This lifting up is true of ourselves, but it also describes our hopes, doesn’t it? Don’t we all want to lift our hopes high not just for ourselves, but also for those around us? I don’t think every one of us is so selfish that we don’t have hopes for those around us. Certainly this is true for parents as they contemplate their children. Brothers and sisters hope for better lives for their siblings, don’t they? Even if you don’t get on with your family, you don’t really wish them ill, do you?

Now what do you hope for on behalf of your friends and neighbours? Certainly we wish them well, don’t we? We know them for the greater part, and know that they would appreciate rising above the mass of humanity in some way and so we hope for them. However, you might understand why people don’t wish the stranger well. We just have to remember the story of the Samaritan, don’t we?

These thoughts have all arisen because of a comment on a controversy in the United States. The chaplain of Congress has been at the centre of a dispute, one which, I think, is central to being human, that being which lives and moves in the midst of others – the controversy arose because the Jesuit chaplain ‘Conroy had prayed that lawmakers would [and I quote] “guarantee that there are not winners and losers under new tax laws, but benefits balanced and shared by all Americans.” [and then the commentator went on to say,] Oh-oh! Speaker Paul Ryan, also a Catholic, muscled in, according to Conroy, saying: “Padre, you just got to stay out of politics.”’

The commentary went on to talk about the fundamentally political nature of all life, cenobitic or eremitic, in the midst of society or as a hermit cut off from everyone. But that is not why I brought up Mr Conroy’s predicament. It was his aspirations, how he wanted all to ascend. He wanted all to rise above the mire of poverty or hardship. The prayer was that everyone should benefit. Isn’t this what our christian love is all about?

Is this a political agenda? No, I would say it is hope in the ascendent, wouldn’t you? Isn’t this what everyone wants – that all will benefit from each other? A political agenda is when we prescribe just how we would accomplish our hopes. The capitalist sees the hope being attained through the capitalisation of work by those with foresight and money to invest and risk all. The communist sees the hope achieved by the communal ownership of all things and shared work. Both political agenda hope in the same loving care of all within society, but they work it out so very differently from each other, don’t they?

When we hope for the ascension of humanity, when we pray for the ascension of humanity, we are not politically motivated. No, we are driven by the Lord, our Lord who rose into the heavens to sit at the Father’s right hand, who promised us the Holy Spirit as a comforter in our despair at his crucifixion. Our aspirations are holy, without prejudice and programme. – Well, if there is a programme, the scheme is love; and as we all know love is all encompassing and open, without any artifice of plan and skullduggery.

Love has to be the highest form of ascent for human being. Is there anything else that can overcome any of the usual barriers between people? The total giving of self to another lifts us up from the muck of our busy and too-often self-centred lives, where cloying narcissism obscures all beauty and altruism, where obdurate material aims tend to smother us.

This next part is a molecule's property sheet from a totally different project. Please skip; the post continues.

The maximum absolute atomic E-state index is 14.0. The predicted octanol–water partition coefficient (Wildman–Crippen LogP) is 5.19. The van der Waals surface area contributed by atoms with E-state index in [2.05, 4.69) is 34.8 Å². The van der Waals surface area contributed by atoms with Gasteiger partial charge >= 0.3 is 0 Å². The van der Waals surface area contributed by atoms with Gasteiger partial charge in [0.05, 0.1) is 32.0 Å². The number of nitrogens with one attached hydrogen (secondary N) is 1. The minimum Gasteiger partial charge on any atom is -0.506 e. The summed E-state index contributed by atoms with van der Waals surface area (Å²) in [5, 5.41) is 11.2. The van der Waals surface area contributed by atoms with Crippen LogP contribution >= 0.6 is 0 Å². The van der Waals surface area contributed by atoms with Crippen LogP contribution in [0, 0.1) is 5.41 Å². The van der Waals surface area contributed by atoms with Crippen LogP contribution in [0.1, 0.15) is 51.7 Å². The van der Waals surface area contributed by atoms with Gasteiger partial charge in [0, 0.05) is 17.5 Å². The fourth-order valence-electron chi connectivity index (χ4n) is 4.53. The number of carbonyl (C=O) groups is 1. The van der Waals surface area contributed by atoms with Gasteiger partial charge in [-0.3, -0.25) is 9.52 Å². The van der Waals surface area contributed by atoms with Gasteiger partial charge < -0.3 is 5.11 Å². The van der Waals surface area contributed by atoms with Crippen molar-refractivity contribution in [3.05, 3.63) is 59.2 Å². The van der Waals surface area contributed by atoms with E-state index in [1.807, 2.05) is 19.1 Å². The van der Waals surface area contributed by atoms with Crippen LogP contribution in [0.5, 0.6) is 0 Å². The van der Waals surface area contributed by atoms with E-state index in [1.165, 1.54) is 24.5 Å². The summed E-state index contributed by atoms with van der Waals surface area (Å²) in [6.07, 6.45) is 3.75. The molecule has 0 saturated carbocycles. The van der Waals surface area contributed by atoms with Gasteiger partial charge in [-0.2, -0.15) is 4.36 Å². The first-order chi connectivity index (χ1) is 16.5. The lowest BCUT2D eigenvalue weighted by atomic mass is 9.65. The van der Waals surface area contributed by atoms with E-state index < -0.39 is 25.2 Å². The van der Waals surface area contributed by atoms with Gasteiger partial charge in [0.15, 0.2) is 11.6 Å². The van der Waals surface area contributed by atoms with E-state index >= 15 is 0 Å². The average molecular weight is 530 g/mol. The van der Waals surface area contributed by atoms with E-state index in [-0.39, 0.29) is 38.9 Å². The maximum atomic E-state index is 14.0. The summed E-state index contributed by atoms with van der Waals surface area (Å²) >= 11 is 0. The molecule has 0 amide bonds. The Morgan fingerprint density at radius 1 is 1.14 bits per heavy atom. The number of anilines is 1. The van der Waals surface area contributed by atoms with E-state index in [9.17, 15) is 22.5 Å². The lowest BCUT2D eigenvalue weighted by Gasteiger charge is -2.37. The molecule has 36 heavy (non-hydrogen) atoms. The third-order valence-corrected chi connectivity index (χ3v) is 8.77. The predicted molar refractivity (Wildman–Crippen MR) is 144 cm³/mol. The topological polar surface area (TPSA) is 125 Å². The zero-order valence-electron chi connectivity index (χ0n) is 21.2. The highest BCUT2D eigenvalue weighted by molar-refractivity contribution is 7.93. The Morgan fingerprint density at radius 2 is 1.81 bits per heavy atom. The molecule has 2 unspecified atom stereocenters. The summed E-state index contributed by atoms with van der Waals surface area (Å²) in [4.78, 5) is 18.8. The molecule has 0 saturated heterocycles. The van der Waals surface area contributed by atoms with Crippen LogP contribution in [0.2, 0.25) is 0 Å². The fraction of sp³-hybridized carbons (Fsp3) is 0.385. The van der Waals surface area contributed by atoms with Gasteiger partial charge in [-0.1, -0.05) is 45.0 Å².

We ascend through love. The heights we rise to are magnificent, in fact they are infinite when we love God. The constraints of personality and history are burst apart when the Other becomes the focus of our attention and our care. We ascend to new levels through this thoughtfulness for others. Isn’t this the summit which is our goal? Isn’t this the heaven of hearts in love? Hasn’t the Church always pointed us in that direction? Surely, we must agree, this has to be the locus of our ascension.

The Ascension of Jesus Christ is what the theologian calls a mythos through which we capture meaning. The theologian would also say that the Ascension of Jesus Christ is a potent symbol for the believer.

The believer can use this symbol to understand where she is in the world, to understand how he is in the world. This where and how allows us to take our direction on the journey of life.

When we confess that Jesus “ascended to the right hand of the Father” where he is worshipped and glorified with the Father and the Holy Spirit, we mark out the dimensions of our world and how we want to live in it. When we ascend through love, our world is limitless and without a limiting plan. We “let it be”, as the song goes, and our only thought is to keep the barriers down. – It is ever so simple, at least for the believer.

I have been reading in the missal lately, and there the daily antiphons continually raise our hopes in this the season between Easter and Pentecost. The resurrection is to inspire us to live and work for the Kingdom of Heaven. Our aspirations are found in the facts of our faith which are reflected in the antiphons.

Those antiphons inform our lives, repeating the mystery of the first-fruits of the resurrection for our lives. No longer will the leaven of malice infect us, but rather the love of God will innoculate us and keep us healthy as we take the medicine of immortality in the eucharist.


This sermon is from Stilman Davis. It is copyrighted. You are welcome to use it, but put some extra money in the plate if you do.

Sermons are spoken. They whistle in the wind and enter your ears to echo for some time between them. However, sermons are destined to go on into the distance after they have resonated with you.